Date of Conferral





Health Services


David Anderson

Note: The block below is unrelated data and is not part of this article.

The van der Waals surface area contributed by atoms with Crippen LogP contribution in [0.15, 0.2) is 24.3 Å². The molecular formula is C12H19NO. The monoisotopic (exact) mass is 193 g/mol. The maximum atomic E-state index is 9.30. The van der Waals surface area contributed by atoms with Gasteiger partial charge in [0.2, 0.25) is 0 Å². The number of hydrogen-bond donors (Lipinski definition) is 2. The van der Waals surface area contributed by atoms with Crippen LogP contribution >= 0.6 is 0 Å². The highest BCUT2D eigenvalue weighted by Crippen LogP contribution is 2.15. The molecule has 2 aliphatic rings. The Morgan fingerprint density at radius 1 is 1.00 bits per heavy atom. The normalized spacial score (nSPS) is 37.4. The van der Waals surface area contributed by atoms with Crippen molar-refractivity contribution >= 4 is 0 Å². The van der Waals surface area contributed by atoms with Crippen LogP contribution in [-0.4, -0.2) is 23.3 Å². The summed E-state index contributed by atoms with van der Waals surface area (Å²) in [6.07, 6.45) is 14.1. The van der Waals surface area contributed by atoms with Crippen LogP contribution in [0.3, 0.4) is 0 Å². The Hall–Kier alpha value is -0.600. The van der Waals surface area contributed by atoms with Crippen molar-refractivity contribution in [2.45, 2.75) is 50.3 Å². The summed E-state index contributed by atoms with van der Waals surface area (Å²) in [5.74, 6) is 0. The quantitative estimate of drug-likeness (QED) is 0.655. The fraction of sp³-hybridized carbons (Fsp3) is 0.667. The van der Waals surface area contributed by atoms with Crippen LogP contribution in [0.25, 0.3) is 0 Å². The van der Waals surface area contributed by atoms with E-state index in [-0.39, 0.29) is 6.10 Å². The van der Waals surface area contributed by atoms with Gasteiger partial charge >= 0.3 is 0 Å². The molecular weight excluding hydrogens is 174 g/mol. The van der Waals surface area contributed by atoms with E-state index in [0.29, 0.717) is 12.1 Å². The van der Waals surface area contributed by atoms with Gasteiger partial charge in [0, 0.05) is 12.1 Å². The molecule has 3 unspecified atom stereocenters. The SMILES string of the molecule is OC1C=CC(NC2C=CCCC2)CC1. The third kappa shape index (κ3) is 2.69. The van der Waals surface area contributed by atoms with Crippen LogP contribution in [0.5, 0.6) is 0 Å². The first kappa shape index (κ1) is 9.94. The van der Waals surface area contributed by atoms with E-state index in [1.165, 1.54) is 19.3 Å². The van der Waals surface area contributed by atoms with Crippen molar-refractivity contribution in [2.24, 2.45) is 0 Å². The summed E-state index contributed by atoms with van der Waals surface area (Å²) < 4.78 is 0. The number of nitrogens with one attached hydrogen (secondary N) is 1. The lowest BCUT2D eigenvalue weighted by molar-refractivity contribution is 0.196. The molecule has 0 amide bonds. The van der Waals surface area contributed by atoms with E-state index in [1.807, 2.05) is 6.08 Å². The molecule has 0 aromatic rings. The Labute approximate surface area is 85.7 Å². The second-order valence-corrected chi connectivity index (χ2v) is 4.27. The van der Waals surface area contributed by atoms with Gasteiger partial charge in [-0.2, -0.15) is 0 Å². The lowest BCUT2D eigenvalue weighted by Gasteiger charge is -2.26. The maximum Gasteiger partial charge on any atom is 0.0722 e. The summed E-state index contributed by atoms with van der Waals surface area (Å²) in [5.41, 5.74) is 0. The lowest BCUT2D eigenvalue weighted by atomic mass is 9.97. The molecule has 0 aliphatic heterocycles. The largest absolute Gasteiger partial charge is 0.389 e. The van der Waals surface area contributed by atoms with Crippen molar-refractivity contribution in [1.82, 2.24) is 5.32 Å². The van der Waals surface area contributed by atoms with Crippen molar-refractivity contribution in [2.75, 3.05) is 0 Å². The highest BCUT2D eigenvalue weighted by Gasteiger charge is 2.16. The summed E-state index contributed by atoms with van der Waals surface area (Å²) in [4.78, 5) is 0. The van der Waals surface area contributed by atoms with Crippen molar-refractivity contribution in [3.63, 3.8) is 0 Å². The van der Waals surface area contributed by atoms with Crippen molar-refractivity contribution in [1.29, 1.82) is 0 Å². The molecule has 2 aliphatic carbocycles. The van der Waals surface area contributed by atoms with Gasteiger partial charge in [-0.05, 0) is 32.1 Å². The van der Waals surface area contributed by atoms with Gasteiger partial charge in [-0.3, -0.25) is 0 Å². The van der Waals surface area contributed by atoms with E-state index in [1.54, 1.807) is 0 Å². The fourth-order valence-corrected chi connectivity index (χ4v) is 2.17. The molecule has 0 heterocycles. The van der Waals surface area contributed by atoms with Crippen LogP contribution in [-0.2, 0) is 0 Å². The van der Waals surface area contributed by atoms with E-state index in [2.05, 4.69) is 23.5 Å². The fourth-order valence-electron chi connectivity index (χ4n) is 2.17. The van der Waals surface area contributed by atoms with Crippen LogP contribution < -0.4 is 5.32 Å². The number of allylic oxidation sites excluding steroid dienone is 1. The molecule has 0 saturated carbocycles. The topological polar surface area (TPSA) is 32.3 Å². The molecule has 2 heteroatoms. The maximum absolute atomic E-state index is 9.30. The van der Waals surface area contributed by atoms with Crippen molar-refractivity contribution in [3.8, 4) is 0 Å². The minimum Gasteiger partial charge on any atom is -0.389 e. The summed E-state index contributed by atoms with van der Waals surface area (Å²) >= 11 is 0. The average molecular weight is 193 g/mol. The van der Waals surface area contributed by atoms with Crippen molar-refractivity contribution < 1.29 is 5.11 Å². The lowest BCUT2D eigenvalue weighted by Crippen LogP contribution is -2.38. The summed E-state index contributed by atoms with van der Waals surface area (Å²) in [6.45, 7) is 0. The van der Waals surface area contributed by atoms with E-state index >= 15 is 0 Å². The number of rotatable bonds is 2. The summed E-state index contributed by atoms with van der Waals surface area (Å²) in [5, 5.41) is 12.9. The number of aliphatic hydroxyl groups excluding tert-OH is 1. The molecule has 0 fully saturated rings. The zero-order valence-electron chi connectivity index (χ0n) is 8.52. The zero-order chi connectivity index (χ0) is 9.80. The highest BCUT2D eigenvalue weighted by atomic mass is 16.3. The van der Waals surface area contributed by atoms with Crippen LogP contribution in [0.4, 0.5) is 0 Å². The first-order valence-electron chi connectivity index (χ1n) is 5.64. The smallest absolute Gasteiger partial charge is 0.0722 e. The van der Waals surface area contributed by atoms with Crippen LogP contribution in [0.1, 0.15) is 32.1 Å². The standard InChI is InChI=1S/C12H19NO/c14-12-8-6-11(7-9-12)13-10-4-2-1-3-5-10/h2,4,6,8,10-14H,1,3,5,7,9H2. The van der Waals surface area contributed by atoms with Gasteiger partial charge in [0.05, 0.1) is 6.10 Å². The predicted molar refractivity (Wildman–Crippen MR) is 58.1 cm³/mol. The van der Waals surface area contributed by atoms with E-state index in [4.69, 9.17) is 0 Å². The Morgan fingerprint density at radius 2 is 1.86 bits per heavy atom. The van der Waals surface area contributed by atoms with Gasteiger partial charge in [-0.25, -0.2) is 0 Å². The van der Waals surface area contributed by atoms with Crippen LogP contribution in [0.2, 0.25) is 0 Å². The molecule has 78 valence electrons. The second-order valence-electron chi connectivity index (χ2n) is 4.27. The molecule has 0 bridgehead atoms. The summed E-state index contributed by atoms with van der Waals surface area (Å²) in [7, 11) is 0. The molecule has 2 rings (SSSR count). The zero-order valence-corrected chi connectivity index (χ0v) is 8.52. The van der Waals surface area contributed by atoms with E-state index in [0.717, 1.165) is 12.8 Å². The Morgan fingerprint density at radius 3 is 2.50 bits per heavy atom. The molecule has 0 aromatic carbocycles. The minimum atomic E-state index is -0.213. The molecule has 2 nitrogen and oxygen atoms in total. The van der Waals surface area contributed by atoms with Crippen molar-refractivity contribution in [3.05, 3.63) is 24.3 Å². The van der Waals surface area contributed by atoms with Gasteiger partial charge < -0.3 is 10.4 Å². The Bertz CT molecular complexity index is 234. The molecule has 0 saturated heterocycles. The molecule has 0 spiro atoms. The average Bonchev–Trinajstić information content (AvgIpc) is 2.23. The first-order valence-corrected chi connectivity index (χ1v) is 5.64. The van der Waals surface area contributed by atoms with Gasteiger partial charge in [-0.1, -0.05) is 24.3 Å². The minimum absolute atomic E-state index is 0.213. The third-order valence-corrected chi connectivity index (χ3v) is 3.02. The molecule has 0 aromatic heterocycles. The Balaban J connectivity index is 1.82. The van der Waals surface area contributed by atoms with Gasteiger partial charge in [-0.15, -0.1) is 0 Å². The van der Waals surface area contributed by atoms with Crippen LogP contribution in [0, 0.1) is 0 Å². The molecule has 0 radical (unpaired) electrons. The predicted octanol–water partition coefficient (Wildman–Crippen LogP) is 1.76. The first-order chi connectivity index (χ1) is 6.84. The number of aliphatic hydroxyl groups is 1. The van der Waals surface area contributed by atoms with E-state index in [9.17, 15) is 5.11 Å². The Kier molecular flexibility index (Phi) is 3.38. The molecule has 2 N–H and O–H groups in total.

Seat belts save lives; however, unintentional injuries are still the leading cause of death for those between 1 and 44 years in the United States. Seat belts also cause injuries during motor vehicle crashes (MVCs) and obesity changes how seat belts fit. The purpose of this retrospective causal inference quantitative study was to reduce the knowledge gap in scholarly research on seat belt fit in relation to blunt cerebrovascular injuries (BCVI) during MVCs and seat belt compliance. The theoretical framework used was based on H.W. Heinrich's domino theory. The research questions focused on the following dependent variables: BCVI, compliance, and seat belt fit; and independent variables: the size of the individual and seat belt fit. Secondary and primary data were used and analyzed using Spearman's Rank-Order Correlation. The results yielded no relationship between seat belt fit and BCVI in the secondary data (n = 97). In the primary data (n = 138), there was significance found between seatbelt fit and a) seat belt use, and b) BMI. The study contributed to positive social change by enhancing the awareness of the knowledge deficit regarding seat belt fit, and BCVIs sustained during MVCs, and that comfort was influenced by seat belt fit and had a role in compliance. Seat belts were not used by 5.3% and 9.5% or used incorrectly by 3.2% and 2.9% of the people in the primary data and secondary data sets. This knowledge may contribute to a) future seat belt testing to ensure it is done in such a manner that seat belts fit everyone; b) new seat belt laws to ensure that they are consistent across all states, and c) medical care focusing on seat belt fit as a mechanism of injury (blunt) to ensure screenings are done with the appropriate diagnostic tools.